Voice over Internet Protocol (also voice over IP, VoIP or IP telephony) is a methodology and group of technologies for the delivery of voice communications and multimedia sessions over Internet Protocol (IP) networks, such as the Internet. The terms Internet telephony, broadband telephony, and broadband phone service specifically refer to the provisioning of communications services (voice, fax, SMS, voice-messaging) over the public Internet, rather than via the public switched telephone network (PSTN).


Voice over Long-Term Evolution (VoLTE) is a standard for high-speed wireless communication for mobile phones and data terminals. It is based on the IP Multimedia Subsystem (IMS) network, with specific profiles for control and media plans of voice service on LTE defined by GSMA in PRD IR.92. This approach results in the voice service (control and media planes) being delivered as data flows within the LTE data bearer. This means that there is no dependency on (or ultimately, requirement for) the legacy circuit-switched voice network to be maintained. VoLTE has up to three times more voice and data capacity than 3G UMTS and up to six times more than 2G GSM. Furthermore, it frees up bandwidth because VoLTE’s packets headers are smaller than those of unoptimized VoIP/LTE.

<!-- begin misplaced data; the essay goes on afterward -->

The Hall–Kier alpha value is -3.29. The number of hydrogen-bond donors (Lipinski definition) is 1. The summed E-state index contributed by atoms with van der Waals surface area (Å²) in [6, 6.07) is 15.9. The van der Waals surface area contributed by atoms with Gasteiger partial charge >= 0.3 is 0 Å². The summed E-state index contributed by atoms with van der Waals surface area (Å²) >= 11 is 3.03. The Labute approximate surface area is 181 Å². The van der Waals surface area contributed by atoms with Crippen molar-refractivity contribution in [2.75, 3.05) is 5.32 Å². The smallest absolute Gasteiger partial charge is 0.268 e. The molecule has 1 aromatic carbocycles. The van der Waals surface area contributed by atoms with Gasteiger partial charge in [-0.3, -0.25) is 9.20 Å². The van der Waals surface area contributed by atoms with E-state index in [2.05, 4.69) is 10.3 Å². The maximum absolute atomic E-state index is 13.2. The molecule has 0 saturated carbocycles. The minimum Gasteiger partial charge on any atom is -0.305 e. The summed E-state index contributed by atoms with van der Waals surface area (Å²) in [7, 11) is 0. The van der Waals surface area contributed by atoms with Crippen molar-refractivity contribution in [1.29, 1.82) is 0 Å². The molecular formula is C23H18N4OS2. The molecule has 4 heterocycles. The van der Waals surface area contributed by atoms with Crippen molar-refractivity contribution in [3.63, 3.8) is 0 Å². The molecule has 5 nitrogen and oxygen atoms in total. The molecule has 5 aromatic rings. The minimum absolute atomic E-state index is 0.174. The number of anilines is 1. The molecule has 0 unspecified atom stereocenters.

VPN (Virtual Private Network)

A set of communication protocols that allows remote users to securely access a remote network. An example of this technology is when you access your corporate Intranet remotely from your mobile phone. If your company has a VPN server set up, you can enter the connection details on a supported device and join the corporate Intranet with all user rights and privileges you would have if you were physically there. At the same time, the connection remains secure from unauthorized access.


WAP 1.0

WAP (Wireless Application Protocol) is a format of mobile web that relies on WML mark-up language and special protocols designed for ultra-efficient transmission of content to limited devices over limited connections.

WAP 2.0